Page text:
Gerda Lerner (1920–2013)
Linda K. Kerber and Alice Kessler-Harris, April 2013
Pioneering Women's Historian
Gerda Lerner was a historian of remarkable eloquence, insight, and courage; a resolute advocate of the capacity of history to change the course of human events. She devoted her academic lifetime to illuminating the idea that women had a history, and that knowing it could alter human consciousness. "Writing history and thinking about women," she wrote in Why History Matters: Life and Thought (1998), "could lead to transformative politics rooted in both thought and experience."
Born Gerda Kronstein in Vienna, Austria, in 1920, she and her family fled the country in 1938 in the face of the Nazi incursion, and after she and her mother emerged from six weeks in a Gestapo prison. Deported, stateless, she made her way to the United States. In the war years she married film editor Carl Lerner, who would become best known for his work on Twelve Angry Men. They had two children, Stephanie, now a psychotherapist, and Dan, now a film director. There followed a period as a mother of young children, during which she volunteered as a community organizer and Communist Party member. In the same years, she began to write poetry, fiction (No Farewell, 1955), drama, and screenplays (Black Like Me, 1964).
In 1962, already in her early 40s, she decided to continue her interrupted education at the New School for Social Research, where, despite her undergraduate status, she taught one of the first courses in US women's history in 1962, a point of which she was always very proud. From the time she entered Columbia as a graduate student in 1965 until her death on January 3, 2013, at the age of 92, Gerda Lerner remained firmly committed. She knew she wanted to explore the history of women and she did so with a single-minded energy that led her from a biography of the Grimké sisters to a pathbreaking collection of documents entitled Black Women in White America: A Documentary History (1972). She embarked on the latter project, she always said, to prove that documents existed with which to write the history of black women. That book illustrated the point that she would later make about Jews in Why History Matters. Jews, she wrote there, had deployed their history "as a primary tool for the survival of the people." Women's history had to do the same. It had already, she thought, "forced us to question not only why certain content was previously omitted, ignored, and trivialized, but also to consider who decides what is to be included."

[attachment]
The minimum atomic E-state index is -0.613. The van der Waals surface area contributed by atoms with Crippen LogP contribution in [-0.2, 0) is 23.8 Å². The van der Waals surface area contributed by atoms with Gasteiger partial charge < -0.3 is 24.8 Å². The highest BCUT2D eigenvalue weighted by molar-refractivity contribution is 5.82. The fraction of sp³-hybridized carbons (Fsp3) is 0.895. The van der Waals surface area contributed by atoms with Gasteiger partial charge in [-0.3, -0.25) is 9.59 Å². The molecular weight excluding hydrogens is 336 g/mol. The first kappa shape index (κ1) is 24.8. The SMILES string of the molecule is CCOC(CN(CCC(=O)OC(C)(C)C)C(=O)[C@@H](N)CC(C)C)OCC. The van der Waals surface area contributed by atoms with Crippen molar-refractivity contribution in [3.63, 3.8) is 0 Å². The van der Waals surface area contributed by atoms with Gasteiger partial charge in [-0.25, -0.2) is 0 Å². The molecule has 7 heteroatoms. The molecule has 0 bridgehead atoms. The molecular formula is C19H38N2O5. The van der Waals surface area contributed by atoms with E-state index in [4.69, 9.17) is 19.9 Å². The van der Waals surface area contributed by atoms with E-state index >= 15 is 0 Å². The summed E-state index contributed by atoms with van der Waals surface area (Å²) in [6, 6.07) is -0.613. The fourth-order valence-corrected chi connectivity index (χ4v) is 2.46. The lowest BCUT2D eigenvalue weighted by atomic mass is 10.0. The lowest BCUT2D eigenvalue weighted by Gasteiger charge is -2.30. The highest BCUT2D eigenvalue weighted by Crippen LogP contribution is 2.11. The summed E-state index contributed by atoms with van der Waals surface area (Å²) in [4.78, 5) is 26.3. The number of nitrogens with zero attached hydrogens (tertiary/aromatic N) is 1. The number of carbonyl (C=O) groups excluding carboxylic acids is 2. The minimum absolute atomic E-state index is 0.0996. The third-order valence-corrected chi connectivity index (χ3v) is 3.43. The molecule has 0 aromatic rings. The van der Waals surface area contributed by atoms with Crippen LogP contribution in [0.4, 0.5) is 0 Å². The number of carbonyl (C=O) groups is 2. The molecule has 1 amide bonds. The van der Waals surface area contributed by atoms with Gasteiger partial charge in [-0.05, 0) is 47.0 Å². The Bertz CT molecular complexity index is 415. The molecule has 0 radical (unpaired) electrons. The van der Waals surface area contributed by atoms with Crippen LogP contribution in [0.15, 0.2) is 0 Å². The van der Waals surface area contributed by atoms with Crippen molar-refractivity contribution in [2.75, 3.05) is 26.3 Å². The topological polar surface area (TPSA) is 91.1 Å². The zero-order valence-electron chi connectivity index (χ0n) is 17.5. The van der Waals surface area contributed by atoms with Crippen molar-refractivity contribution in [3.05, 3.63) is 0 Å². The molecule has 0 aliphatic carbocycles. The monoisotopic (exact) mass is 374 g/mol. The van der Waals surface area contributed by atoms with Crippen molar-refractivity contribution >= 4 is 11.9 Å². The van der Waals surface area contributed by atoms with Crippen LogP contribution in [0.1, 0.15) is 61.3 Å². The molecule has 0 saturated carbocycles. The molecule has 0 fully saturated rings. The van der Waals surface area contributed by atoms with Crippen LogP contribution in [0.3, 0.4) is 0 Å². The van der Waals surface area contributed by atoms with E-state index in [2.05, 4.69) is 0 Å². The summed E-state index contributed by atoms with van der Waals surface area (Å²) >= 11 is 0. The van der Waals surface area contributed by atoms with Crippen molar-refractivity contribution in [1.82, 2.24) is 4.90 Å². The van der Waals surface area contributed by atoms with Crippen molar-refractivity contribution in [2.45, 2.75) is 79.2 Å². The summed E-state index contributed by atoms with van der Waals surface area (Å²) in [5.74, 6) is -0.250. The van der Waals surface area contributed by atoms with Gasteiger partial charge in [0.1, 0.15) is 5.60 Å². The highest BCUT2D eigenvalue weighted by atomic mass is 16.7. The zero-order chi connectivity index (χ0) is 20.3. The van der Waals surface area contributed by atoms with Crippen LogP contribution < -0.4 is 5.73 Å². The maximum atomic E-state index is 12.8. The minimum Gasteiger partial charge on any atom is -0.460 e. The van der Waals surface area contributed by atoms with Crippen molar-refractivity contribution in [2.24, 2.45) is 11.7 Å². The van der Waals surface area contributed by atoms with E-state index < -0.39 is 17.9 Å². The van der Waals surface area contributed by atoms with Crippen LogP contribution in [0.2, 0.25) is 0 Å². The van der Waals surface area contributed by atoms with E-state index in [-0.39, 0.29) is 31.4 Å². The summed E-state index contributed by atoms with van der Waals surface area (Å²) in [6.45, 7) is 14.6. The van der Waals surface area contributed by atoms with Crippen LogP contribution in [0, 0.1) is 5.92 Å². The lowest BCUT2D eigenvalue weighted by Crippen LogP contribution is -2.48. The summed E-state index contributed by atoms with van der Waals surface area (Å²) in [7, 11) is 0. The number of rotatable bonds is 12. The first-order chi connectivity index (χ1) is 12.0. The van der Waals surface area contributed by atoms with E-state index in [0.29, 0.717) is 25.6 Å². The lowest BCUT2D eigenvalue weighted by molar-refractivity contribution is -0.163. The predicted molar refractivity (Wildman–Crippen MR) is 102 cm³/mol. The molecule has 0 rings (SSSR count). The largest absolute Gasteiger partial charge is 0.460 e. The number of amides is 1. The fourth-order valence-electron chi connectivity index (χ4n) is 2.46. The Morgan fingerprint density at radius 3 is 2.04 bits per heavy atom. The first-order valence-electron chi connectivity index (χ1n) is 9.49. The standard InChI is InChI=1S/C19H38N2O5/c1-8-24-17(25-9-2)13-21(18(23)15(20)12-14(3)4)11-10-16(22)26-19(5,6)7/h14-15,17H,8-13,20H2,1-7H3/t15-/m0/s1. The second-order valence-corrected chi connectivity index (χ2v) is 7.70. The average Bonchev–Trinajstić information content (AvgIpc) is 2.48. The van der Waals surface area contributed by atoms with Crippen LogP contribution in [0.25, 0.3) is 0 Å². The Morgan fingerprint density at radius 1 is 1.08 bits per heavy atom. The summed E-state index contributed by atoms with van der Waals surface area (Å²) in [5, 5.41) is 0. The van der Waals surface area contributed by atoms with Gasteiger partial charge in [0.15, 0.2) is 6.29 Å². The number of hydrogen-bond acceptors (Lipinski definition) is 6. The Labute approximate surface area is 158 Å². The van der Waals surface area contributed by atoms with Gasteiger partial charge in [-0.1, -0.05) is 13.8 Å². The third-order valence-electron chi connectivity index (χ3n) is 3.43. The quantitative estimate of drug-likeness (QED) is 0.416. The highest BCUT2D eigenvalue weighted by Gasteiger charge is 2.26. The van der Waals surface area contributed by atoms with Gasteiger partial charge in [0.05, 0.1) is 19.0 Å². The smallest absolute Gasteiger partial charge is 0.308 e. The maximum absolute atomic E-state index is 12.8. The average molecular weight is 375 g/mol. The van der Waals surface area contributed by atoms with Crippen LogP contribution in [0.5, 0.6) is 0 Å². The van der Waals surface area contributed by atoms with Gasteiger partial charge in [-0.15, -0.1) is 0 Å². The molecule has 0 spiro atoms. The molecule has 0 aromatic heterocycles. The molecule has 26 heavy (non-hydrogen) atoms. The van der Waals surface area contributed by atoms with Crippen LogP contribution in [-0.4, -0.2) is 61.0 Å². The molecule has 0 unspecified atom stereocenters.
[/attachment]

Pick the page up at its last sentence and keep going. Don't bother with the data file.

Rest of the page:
Advocating for women's history meant convincing a reluctant generation of historians to incorporate research on women under the canopy of the historical profession. Pursuing that aim, Lerner moved from her first job at Long Island University to Sarah Lawrence College, where she almost immediately won a grant from the Rockefeller Foundation to establish the first MA graduate program in women's history. Working with Renaissance historian Joan Kelly, Lerner developed this program into a continuing demonstration of the importance of accumulating knowledge about women that would participate in changing their worlds. Starting in 1980, as Robinson-Edwards Professor of History at the University of Wisconsin, she built a thriving PhD program in women's history.
For the rest of her life, she worked to expand women's history by encouraging young women and men to pursue the field. She helped to legitimate it by pressuring professional organizations, their journals, and their annual meeting to take women's subject seriously.